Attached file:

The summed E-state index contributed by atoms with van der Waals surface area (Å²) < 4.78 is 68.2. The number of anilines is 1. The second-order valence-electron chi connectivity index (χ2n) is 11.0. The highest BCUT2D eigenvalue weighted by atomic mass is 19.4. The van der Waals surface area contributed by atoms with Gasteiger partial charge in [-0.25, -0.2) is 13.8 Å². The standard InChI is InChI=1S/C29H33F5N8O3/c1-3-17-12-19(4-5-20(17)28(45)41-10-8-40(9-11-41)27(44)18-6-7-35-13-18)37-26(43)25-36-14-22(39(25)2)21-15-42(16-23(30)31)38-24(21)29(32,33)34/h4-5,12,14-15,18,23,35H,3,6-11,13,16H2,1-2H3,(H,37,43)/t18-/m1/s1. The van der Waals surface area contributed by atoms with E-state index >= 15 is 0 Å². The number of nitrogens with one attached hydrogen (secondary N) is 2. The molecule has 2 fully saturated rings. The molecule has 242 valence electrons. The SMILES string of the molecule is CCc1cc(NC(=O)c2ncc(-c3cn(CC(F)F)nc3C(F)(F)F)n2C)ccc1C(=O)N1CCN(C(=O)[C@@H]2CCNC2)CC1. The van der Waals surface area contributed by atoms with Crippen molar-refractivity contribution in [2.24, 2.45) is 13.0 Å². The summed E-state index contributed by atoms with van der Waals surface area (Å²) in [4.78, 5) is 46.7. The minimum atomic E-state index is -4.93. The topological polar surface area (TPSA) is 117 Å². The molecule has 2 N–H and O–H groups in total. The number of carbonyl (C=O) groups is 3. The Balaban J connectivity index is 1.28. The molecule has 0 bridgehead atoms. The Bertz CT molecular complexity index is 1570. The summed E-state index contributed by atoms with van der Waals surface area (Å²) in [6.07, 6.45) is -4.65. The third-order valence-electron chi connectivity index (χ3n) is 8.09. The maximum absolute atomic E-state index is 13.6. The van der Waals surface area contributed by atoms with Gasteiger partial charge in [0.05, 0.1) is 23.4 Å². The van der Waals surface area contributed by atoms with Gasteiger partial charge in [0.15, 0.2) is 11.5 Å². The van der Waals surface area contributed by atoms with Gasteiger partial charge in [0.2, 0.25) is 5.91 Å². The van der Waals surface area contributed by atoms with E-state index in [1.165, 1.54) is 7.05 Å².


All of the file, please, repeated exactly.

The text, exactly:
The summed E-state index contributed by atoms with van der Waals surface area (Å²) < 4.78 is 68.2. The number of anilines is 1. The second-order valence-electron chi connectivity index (χ2n) is 11.0. The highest BCUT2D eigenvalue weighted by atomic mass is 19.4. The van der Waals surface area contributed by atoms with Gasteiger partial charge in [-0.25, -0.2) is 13.8 Å². The standard InChI is InChI=1S/C29H33F5N8O3/c1-3-17-12-19(4-5-20(17)28(45)41-10-8-40(9-11-41)27(44)18-6-7-35-13-18)37-26(43)25-36-14-22(39(25)2)21-15-42(16-23(30)31)38-24(21)29(32,33)34/h4-5,12,14-15,18,23,35H,3,6-11,13,16H2,1-2H3,(H,37,43)/t18-/m1/s1. The van der Waals surface area contributed by atoms with E-state index >= 15 is 0 Å². The number of nitrogens with one attached hydrogen (secondary N) is 2. The molecule has 2 fully saturated rings. The molecule has 242 valence electrons. The SMILES string of the molecule is CCc1cc(NC(=O)c2ncc(-c3cn(CC(F)F)nc3C(F)(F)F)n2C)ccc1C(=O)N1CCN(C(=O)[C@@H]2CCNC2)CC1. The van der Waals surface area contributed by atoms with Crippen molar-refractivity contribution in [2.24, 2.45) is 13.0 Å². The summed E-state index contributed by atoms with van der Waals surface area (Å²) in [4.78, 5) is 46.7. The minimum atomic E-state index is -4.93. The topological polar surface area (TPSA) is 117 Å². The molecule has 2 N–H and O–H groups in total. The number of carbonyl (C=O) groups is 3. The Balaban J connectivity index is 1.28. The molecule has 0 bridgehead atoms. The Bertz CT molecular complexity index is 1570. The summed E-state index contributed by atoms with van der Waals surface area (Å²) in [6.07, 6.45) is -4.65. The third-order valence-electron chi connectivity index (χ3n) is 8.09. The maximum absolute atomic E-state index is 13.6. The van der Waals surface area contributed by atoms with Gasteiger partial charge in [0.05, 0.1) is 23.4 Å². The van der Waals surface area contributed by atoms with Gasteiger partial charge in [0.15, 0.2) is 11.5 Å². The van der Waals surface area contributed by atoms with Gasteiger partial charge in [0.2, 0.25) is 5.91 Å². The van der Waals surface area contributed by atoms with E-state index in [1.165, 1.54) is 7.05 Å².